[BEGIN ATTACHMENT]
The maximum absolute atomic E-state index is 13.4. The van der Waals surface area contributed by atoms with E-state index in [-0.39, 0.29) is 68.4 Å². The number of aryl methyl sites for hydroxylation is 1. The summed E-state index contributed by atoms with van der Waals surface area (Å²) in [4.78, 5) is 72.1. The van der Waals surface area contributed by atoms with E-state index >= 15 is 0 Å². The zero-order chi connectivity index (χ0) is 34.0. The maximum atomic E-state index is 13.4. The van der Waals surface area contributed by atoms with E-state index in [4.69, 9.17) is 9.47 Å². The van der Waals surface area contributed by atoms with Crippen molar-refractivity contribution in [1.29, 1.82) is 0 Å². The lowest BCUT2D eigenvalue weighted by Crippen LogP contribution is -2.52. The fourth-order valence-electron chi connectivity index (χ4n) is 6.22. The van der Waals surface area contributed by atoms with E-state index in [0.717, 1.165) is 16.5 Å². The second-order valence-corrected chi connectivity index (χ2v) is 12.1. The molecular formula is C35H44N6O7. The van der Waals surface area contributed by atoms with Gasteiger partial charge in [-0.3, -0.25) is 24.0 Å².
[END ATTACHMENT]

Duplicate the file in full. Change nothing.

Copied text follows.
The maximum absolute atomic E-state index is 13.4. The van der Waals surface area contributed by atoms with E-state index in [-0.39, 0.29) is 68.4 Å². The number of aryl methyl sites for hydroxylation is 1. The summed E-state index contributed by atoms with van der Waals surface area (Å²) in [4.78, 5) is 72.1. The van der Waals surface area contributed by atoms with E-state index >= 15 is 0 Å². The zero-order chi connectivity index (χ0) is 34.0. The maximum atomic E-state index is 13.4. The van der Waals surface area contributed by atoms with E-state index in [4.69, 9.17) is 9.47 Å². The van der Waals surface area contributed by atoms with Crippen molar-refractivity contribution in [1.29, 1.82) is 0 Å². The lowest BCUT2D eigenvalue weighted by Crippen LogP contribution is -2.52. The fourth-order valence-electron chi connectivity index (χ4n) is 6.22. The van der Waals surface area contributed by atoms with E-state index in [0.717, 1.165) is 16.5 Å². The second-order valence-corrected chi connectivity index (χ2v) is 12.1. The molecular formula is C35H44N6O7. The van der Waals surface area contributed by atoms with Gasteiger partial charge in [-0.3, -0.25) is 24.0 Å².